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Figure 4.32: Detailed daytime crime statistics of Clayton St. (Lumpkin St. – Thomas St.) in Downtown Athens from 7/24/2018 to 1/24/2019 from CrimeReports.com (graphic by the author). ...............................................................................................................................86 Figure 4.33: Detailed nighttime crime statistics of Clayton St. (Lumpkin St. – Thomas St.) in Downtown Athens from 7/24/2018 to 1/24/2019 from CrimeReports.com (graphic by the author). ...............................................................................................................................86 Figure 4.34: Detailed study area analysis of Clayton St. (Lumpkin St. – Thomas St.) in Downtown Athens by the author. ......................................................................................88 Figure 4.35: Detailed building use inventory of Lumpkin St. (Clayton St. – Broad St.) in Downtown Athens by the author. ......................................................................................89 Figure 4.36: Detailed crime statistics of Lumpkin St. (Clayton St. – Broad St.) in Downtown Athens from 7/24/2018 to 1/24/2019 from CrimeReports.com (graphic by the author). ..90 Figure 4.37: Daytime detailed crime statistics of Lumpkin St. (Clayton St. – Broad St.) in Downtown Athens from 7/24/2018 to 1/24/2019 from CrimeReports.com (graphic by the author). ...............................................................................................................................91 Figure 4.38: Nighttime detailed crime statistics of Lumpkin St. (Clayton St. – Broad St.) in Downtown Athens from 7/24/2018 to 1/24/2019 from CrimeReports.com (graphic by the author). ...............................................................................................................................91 Figure 4.39: Detailed study area analysis of Lumpkin St. (Clayton St. – Broad St.) in Downtown Athens by the author. .........................................................................................................92 Figure 4.40: Detailed building use inventory of Jackson St. (Clayton St. – Broad St.) in Downtown Athens by the author. ......................................................................................93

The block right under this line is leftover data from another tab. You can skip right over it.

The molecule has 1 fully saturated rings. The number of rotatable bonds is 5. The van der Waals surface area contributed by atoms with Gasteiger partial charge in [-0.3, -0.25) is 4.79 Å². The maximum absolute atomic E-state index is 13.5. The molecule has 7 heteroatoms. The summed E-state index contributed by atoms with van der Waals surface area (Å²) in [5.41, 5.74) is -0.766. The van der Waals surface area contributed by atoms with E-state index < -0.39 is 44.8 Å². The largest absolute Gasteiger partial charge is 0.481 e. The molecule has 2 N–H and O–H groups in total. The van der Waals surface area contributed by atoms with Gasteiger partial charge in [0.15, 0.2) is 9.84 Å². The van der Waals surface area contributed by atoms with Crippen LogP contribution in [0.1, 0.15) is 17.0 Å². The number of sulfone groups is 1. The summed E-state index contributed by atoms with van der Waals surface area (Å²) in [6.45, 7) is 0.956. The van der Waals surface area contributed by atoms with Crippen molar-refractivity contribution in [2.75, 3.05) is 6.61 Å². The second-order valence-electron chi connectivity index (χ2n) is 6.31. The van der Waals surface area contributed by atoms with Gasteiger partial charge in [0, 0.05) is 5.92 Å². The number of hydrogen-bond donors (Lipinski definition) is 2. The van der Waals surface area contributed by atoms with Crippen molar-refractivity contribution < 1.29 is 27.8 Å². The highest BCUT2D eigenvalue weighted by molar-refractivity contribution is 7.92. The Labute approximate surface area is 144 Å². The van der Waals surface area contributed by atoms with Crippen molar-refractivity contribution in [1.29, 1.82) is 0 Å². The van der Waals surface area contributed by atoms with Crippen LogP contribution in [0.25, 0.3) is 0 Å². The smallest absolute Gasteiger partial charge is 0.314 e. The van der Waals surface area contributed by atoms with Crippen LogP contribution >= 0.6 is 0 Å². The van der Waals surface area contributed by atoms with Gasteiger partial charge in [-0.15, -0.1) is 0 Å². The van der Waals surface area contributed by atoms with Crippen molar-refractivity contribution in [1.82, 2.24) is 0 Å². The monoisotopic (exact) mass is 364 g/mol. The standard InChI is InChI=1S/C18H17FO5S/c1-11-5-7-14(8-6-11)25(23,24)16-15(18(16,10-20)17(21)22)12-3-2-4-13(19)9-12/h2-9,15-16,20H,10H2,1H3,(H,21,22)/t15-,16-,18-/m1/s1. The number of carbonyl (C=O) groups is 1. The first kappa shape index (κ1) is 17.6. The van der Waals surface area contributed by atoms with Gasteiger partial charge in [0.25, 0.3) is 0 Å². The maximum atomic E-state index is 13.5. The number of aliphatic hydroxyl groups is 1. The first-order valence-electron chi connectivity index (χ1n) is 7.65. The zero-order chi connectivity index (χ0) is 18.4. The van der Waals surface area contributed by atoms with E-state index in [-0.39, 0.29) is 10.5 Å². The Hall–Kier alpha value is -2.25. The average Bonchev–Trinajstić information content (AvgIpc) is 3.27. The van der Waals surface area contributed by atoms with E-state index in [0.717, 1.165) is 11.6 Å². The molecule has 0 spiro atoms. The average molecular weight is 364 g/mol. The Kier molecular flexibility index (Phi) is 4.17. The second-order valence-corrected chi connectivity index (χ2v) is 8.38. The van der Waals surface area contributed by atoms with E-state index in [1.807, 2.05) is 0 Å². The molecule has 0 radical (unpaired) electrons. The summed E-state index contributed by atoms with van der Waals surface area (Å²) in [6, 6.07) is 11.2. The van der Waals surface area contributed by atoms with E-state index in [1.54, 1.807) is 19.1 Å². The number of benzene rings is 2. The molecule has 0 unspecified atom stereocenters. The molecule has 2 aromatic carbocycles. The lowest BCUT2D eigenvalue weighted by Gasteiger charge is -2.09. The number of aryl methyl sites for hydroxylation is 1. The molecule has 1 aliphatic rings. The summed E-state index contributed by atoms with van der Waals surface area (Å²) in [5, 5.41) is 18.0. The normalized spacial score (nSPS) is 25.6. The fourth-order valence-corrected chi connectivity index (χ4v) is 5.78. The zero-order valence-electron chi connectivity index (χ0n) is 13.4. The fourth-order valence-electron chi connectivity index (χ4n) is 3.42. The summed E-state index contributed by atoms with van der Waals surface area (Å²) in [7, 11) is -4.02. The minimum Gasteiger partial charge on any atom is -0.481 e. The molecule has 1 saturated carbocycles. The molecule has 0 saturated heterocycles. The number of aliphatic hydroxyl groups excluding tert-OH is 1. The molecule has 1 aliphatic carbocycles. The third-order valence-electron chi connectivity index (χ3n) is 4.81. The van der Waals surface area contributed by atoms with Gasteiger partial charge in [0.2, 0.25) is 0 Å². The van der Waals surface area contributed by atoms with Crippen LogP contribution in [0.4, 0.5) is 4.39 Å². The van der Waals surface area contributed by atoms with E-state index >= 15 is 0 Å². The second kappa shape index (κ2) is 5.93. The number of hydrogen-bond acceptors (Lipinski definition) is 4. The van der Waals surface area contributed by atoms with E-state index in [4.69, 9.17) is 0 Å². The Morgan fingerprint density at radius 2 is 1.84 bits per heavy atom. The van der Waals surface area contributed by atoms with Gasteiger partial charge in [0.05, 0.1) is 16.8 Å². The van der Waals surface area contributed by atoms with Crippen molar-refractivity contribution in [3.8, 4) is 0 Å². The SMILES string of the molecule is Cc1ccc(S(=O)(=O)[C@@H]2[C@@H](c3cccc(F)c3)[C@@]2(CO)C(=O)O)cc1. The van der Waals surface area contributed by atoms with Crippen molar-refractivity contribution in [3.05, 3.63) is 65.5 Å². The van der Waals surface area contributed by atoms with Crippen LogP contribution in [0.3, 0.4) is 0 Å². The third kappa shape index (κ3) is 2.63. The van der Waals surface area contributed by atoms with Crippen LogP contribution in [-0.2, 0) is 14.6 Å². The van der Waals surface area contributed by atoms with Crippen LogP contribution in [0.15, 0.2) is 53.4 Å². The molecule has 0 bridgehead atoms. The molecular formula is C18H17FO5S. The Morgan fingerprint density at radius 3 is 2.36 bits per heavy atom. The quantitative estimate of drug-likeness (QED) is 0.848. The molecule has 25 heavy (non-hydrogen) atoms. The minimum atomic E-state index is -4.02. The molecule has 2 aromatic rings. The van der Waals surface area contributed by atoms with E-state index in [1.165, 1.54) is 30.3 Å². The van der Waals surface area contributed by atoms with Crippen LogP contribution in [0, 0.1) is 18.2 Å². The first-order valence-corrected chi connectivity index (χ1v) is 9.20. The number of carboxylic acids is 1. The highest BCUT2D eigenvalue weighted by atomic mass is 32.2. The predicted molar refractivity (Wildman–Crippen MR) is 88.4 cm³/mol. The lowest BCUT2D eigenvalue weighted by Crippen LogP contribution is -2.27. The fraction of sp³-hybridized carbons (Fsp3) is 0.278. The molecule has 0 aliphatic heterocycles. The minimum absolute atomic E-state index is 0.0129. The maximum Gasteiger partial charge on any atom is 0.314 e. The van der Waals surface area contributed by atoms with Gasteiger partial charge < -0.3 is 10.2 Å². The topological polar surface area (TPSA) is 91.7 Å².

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Figure 4.41: Detailed crime statistics of Jackson St. (Clayton St. – Broad St.) in Downtown Athens from 7/24/2018 to 1/24/2019 from CrimeReports.com (graphic by the author). ..94 Figure 4.42: Daytime crime statistics of Jackson St. (Clayton St. – Broad St.) in Downtown Athens from 7/24/2018 to 1/24/2019 from CrimeReports.com (graphic by the author). ..95 Figure 4.43: Nighttime crime statistics of Jackson St. (Clayton St. – Broad St.) in Downtown Athens from 7/24/2018 to 1/24/2019 from CrimeReports.com (graphic by the author) ...95 Figure 4.44: Detailed study area analysis of Jackson St. (Clayton St. – Broad St.) in Downtown Athens by the author. .........................................................................................................96 Figure 4.45: Detailed building use inventory of Wall St. (Clayton St. – Broad St.) in Downtown Athens by the author. .........................................................................................................97 Figure 4.46: Detailed crime statistics of Wall St. (Clayton St. – Broad St.) in Downtown Athens from 7/24/2018 to 1/24/2019 from CrimeReports.com (graphic by the author). ..............98 Figure 4.47: Daytime detailed crime statistics of Wall St. (Clayton St. – Broad St.) in Downtown Athens from 7/24/2018 to 1/24/2019 from CrimeReports.com (graphic by the author). ..99 Figure 4.48: Nighttime detailed crime statistics of Wall St. (Clayton St. – Broad St.) in Downtown Athens from 7/24/2018 to 1/24/2019 from CrimeReports.com (graphic by the author). ...............................................................................................................................99 Figure 4.49: Detailed study area analysis of Wall St. (Clayton St. – Broad St.) in Downtown from 7/24/2018 to 1/24/2019 from CrimeReports.com (graphic by the author). ............100 Figure 5.1: Major streetscape crime zone in Downtown Athens by the author. ..........................104 Figure 5.2: The “Invisible” layer of protection created by well-designed crime prevention street environment by the author. ..............................................................................................105 Figure 5.3: Existing street design conditions summary in Downtown Athens by the author. .....107